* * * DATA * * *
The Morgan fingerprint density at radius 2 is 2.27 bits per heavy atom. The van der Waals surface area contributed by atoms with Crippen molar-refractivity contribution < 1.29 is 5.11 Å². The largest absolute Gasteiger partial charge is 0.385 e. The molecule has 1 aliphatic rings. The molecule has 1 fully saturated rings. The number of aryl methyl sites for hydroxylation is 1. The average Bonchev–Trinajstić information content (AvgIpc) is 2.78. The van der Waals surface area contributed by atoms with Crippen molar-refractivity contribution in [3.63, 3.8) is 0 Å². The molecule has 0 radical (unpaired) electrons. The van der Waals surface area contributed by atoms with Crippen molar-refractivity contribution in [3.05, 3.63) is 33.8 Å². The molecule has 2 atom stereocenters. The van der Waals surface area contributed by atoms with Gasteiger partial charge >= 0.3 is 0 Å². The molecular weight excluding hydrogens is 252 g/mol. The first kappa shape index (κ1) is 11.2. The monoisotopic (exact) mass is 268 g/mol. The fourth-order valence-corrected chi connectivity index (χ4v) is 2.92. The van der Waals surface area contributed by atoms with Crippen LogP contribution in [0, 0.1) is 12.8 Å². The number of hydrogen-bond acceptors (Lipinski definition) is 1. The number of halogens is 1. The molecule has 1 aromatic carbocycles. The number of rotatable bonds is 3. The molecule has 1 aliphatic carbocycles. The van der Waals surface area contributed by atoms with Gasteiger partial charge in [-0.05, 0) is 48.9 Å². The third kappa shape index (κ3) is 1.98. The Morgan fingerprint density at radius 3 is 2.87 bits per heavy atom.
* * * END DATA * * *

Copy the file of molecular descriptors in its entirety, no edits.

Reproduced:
The Morgan fingerprint density at radius 2 is 2.27 bits per heavy atom. The van der Waals surface area contributed by atoms with Crippen molar-refractivity contribution < 1.29 is 5.11 Å². The largest absolute Gasteiger partial charge is 0.385 e. The molecule has 1 aliphatic rings. The molecule has 1 fully saturated rings. The number of aryl methyl sites for hydroxylation is 1. The average Bonchev–Trinajstić information content (AvgIpc) is 2.78. The van der Waals surface area contributed by atoms with Crippen molar-refractivity contribution in [3.63, 3.8) is 0 Å². The molecule has 0 radical (unpaired) electrons. The van der Waals surface area contributed by atoms with Crippen molar-refractivity contribution in [3.05, 3.63) is 33.8 Å². The molecule has 2 atom stereocenters. The van der Waals surface area contributed by atoms with Gasteiger partial charge >= 0.3 is 0 Å². The molecular weight excluding hydrogens is 252 g/mol. The first kappa shape index (κ1) is 11.2. The monoisotopic (exact) mass is 268 g/mol. The fourth-order valence-corrected chi connectivity index (χ4v) is 2.92. The van der Waals surface area contributed by atoms with Crippen LogP contribution in [0, 0.1) is 12.8 Å². The number of hydrogen-bond acceptors (Lipinski definition) is 1. The number of halogens is 1. The molecule has 1 aromatic carbocycles. The number of rotatable bonds is 3. The molecule has 1 aliphatic carbocycles. The van der Waals surface area contributed by atoms with Gasteiger partial charge in [-0.05, 0) is 48.9 Å². The third kappa shape index (κ3) is 1.98. The Morgan fingerprint density at radius 3 is 2.87 bits per heavy atom.